The World Cup maybe a battlefield to football players, but to marketers, it’s a goldmine.
Cashing in the football season, brands are investing big in ad and marketing pushes during the FIFA World Cup in a bit to reach the massive pool of more than 3.2 billion soccer fans in the globe.
Sony, a title sponsor of 2014 FIFA World Cup, has gone to great lengths to push World Cup marketing with two product-oriented TVCs committing more than HK$3 million to a FIFA World Cup package on TVB.
The one-month package includes exposure on MyTV, tablet and mobile application My World Cup, TVB official website and TVB Weekly.
But is it worth it?
Simois Ng, senior marketing manager of Sony Hong Kong, stays positive, based on a solid sales growth for its televisions by 5% – 10%.
“This increase is however weaker than four years ago when HD and 3D television first emerged,” said Ng, admitting that this year’s World Cup marketing is less aggressive in comparison to four years ago.
“But so far we are seeing a high recall rate with considerable exposure from our placements on television.
“Although the actual sales may be relatively stable comparing to previous, given that our television sales are on the rise, we remain bullish.”
The results for property group Sun Hung Kai is even more significant.
Weeks before the FIFA game kicks off, Sun Hung Kai has launched an integrated campaign across nine of its shopping malls with marketing activities including live broadcast of first ground games, exhibitions, pop-up stores, fashion shows, Brazilian performances, and the highlight – an interactive game tournament integrating mobile and a TV screen.
Eric Lam, assistant general manager – promotions of Sun Hung Kai, said sales in three main sectors including retail, F&B, and audio visual products are on the rise by 15%, 10% and 10%, respectively.
Within the sectors, sport brands and supermarkets are seeing the most prominent growth.
“We own a wide array of sectors which complementary to each other to balance the steady growth thanks to the FIFA World Cup,” said Lam.
“Normally June to July are off-seasons so we don’t expect much. But the FIFA World Cup really turned the tide.”
During the past three weeks the property giant has reported overall business sales of 1.3 billion across nine shopping malls, seeing a 19 – 20% increase comparing to three weeks ago before the campaign launched.
East Point City, the biggest mall under the Sun Hung Kai’s family, amounts to HK$3 million in its overall business sales, reporting a 71% up comparing to the same period four years ago.
The 56 live broadcast matches on big TV screen at East Point City, Park Central and Landmark North, have seen a cooperation with chain restaurant Tai Hing and electrical and household appliance company Osim to allow audiences a more joyful experience watching the game on massage chairs, and a place to have late meals after watching the game.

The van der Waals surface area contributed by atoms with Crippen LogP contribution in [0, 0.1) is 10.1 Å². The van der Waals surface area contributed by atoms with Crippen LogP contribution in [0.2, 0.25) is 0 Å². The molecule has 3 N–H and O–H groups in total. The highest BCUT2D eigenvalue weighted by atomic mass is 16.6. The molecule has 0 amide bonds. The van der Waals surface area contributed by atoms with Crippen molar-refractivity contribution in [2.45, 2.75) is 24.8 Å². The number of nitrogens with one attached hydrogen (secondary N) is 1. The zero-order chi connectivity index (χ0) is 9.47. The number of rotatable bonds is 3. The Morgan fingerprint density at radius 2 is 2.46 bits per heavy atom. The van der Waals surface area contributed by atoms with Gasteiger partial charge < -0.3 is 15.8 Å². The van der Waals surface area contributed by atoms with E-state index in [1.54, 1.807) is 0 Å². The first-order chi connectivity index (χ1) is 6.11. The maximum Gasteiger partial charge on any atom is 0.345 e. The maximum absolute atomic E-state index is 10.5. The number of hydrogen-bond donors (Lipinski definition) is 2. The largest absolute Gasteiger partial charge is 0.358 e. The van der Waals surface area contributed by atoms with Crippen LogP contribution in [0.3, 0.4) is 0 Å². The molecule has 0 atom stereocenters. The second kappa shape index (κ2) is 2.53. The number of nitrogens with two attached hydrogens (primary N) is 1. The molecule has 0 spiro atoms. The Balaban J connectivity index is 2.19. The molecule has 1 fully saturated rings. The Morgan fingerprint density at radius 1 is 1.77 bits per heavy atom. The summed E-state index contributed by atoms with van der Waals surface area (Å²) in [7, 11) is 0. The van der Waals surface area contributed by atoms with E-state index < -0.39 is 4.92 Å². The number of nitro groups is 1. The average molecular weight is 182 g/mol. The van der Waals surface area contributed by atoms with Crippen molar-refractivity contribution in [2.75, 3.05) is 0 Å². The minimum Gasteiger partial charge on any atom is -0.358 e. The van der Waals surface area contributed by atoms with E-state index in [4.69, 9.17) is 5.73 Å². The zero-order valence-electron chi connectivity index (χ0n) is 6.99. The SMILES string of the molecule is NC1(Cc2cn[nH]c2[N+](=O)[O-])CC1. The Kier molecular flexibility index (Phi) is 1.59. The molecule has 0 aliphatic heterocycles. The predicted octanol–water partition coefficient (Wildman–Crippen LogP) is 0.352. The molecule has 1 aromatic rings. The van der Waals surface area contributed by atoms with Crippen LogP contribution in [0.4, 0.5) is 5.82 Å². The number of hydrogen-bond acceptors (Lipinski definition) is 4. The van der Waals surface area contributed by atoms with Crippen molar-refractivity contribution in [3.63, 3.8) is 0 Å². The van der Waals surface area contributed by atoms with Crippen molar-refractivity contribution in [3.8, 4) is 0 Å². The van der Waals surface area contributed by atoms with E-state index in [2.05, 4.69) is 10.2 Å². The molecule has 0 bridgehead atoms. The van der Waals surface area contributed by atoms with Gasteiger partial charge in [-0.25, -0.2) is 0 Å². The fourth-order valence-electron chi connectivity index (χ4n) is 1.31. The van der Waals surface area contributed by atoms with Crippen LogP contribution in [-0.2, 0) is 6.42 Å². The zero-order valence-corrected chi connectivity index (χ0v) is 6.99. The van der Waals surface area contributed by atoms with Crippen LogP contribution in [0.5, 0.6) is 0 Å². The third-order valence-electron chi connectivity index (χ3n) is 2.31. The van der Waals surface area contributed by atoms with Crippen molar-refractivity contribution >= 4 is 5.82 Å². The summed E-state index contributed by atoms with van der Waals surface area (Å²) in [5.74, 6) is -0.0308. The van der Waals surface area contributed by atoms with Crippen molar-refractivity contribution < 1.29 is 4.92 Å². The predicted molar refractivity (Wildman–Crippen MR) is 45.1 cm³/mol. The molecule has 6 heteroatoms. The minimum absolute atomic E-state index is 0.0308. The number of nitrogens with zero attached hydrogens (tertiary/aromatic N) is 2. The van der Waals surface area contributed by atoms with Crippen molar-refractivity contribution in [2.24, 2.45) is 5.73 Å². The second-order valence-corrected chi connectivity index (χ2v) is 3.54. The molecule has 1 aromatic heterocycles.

“Our live broadcasts and new multi-channel campaigns have successfully driven footprint to our malls. Our footfall has already seen a rise of 18-20% in these three weeks.”
He added retail footfall until the end of the game is estimated to reach 36 million, and at East Point City alone a total of 7.6 million footprints is expected.
“FIFA World Cup and us are in a reciprocal relationship that benefits each other,” he added.
In comparison to four years ago, 2014 has seen a bigger chunk of the World Cup marketing pie shifted onto the digital space.
Brands like 7-Eleven and Compass Visa front its sports marketing initiatives with social media campaigns.
“World Cup Get Set Goal”, a Facebook campaign from Compass Visa which leaded with the hailed “Soccer Queen” LuLu Tung and former Hong Kong footballer Au Wai Lun, helps the company’s Facebook page to hit a milestone of 130,000 fan base.
Emma Leung, marketing manager of Compass Visa, said the company expects to see fans growth by more than 4% and engagement by 13% on Facebook.
Its strategic partnership with Circle K has boosted five times transaction volume via Compass Rewards app on mobile.
To beverage companies, a solid sales growth is almost guaranteed during the football season when party food is in great demand.
Vitasoy, for instance, continues to pump some big money in the festival marketing with a TV commercial and aggressive OOH push.
“As a world class event and focal point of the market, product tie-in surely brings great benefits to the brand,” said a spokesperson from Vitasoy.
“Surely it will have positive impact on sales, but more importantly it further strengthens our bonding with consumers and reinforces the ever young image of the brand.”